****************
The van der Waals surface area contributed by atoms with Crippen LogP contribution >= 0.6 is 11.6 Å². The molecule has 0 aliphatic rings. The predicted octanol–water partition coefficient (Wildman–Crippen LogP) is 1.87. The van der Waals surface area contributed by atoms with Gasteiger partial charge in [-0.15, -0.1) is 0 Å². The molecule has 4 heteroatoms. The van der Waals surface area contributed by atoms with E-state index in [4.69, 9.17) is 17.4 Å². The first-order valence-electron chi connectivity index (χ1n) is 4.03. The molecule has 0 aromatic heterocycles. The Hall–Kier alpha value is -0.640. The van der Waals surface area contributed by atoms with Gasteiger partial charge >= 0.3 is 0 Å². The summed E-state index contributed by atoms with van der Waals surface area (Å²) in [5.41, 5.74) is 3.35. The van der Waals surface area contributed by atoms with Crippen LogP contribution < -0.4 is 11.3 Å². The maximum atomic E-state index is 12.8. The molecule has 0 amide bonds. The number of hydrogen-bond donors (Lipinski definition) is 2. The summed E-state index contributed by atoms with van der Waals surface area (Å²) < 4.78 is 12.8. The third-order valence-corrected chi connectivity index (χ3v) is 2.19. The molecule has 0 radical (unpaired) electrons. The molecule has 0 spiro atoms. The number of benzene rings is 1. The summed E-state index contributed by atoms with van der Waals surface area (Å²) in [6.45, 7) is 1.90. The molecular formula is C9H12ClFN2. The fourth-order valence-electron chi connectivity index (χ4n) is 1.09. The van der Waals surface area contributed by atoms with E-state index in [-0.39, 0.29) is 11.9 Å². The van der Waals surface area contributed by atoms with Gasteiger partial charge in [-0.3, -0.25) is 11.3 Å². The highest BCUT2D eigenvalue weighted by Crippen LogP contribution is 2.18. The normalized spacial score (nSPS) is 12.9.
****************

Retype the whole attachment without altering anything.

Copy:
The van der Waals surface area contributed by atoms with Crippen LogP contribution >= 0.6 is 11.6 Å². The molecule has 0 aliphatic rings. The predicted octanol–water partition coefficient (Wildman–Crippen LogP) is 1.87. The van der Waals surface area contributed by atoms with Gasteiger partial charge in [-0.15, -0.1) is 0 Å². The molecule has 4 heteroatoms. The van der Waals surface area contributed by atoms with E-state index in [4.69, 9.17) is 17.4 Å². The first-order valence-electron chi connectivity index (χ1n) is 4.03. The molecule has 0 aromatic heterocycles. The Hall–Kier alpha value is -0.640. The van der Waals surface area contributed by atoms with Gasteiger partial charge >= 0.3 is 0 Å². The summed E-state index contributed by atoms with van der Waals surface area (Å²) in [5.41, 5.74) is 3.35. The van der Waals surface area contributed by atoms with Crippen LogP contribution < -0.4 is 11.3 Å². The maximum atomic E-state index is 12.8. The molecule has 0 amide bonds. The number of hydrogen-bond donors (Lipinski definition) is 2. The summed E-state index contributed by atoms with van der Waals surface area (Å²) < 4.78 is 12.8. The third-order valence-corrected chi connectivity index (χ3v) is 2.19. The molecule has 0 radical (unpaired) electrons. The molecule has 0 spiro atoms. The number of benzene rings is 1. The summed E-state index contributed by atoms with van der Waals surface area (Å²) in [6.45, 7) is 1.90. The molecular formula is C9H12ClFN2. The fourth-order valence-electron chi connectivity index (χ4n) is 1.09. The van der Waals surface area contributed by atoms with E-state index in [-0.39, 0.29) is 11.9 Å². The van der Waals surface area contributed by atoms with Gasteiger partial charge in [-0.3, -0.25) is 11.3 Å². The highest BCUT2D eigenvalue weighted by Crippen LogP contribution is 2.18. The normalized spacial score (nSPS) is 12.9.